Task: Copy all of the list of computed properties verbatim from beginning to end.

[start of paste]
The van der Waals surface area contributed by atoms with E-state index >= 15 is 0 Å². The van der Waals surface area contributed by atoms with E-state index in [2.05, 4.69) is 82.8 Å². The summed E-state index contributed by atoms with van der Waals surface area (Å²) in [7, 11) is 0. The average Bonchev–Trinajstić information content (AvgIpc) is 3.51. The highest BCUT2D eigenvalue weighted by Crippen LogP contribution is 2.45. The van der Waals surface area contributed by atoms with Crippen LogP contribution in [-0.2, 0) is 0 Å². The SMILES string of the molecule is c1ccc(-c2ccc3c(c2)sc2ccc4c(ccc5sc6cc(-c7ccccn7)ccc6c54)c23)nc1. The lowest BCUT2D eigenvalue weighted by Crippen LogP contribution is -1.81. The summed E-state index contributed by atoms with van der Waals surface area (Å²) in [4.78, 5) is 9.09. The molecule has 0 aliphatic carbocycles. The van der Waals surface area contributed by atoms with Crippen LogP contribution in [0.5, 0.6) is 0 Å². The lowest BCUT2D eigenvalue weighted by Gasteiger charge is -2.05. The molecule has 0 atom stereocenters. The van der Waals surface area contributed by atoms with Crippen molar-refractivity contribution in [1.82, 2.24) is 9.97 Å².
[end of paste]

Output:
The van der Waals surface area contributed by atoms with E-state index >= 15 is 0 Å². The van der Waals surface area contributed by atoms with E-state index in [2.05, 4.69) is 82.8 Å². The summed E-state index contributed by atoms with van der Waals surface area (Å²) in [7, 11) is 0. The average Bonchev–Trinajstić information content (AvgIpc) is 3.51. The highest BCUT2D eigenvalue weighted by Crippen LogP contribution is 2.45. The van der Waals surface area contributed by atoms with Crippen LogP contribution in [-0.2, 0) is 0 Å². The SMILES string of the molecule is c1ccc(-c2ccc3c(c2)sc2ccc4c(ccc5sc6cc(-c7ccccn7)ccc6c54)c23)nc1. The lowest BCUT2D eigenvalue weighted by Crippen LogP contribution is -1.81. The summed E-state index contributed by atoms with van der Waals surface area (Å²) in [4.78, 5) is 9.09. The molecule has 0 aliphatic carbocycles. The van der Waals surface area contributed by atoms with Crippen LogP contribution in [0.5, 0.6) is 0 Å². The lowest BCUT2D eigenvalue weighted by Gasteiger charge is -2.05. The molecule has 0 atom stereocenters. The van der Waals surface area contributed by atoms with Crippen molar-refractivity contribution in [1.82, 2.24) is 9.97 Å².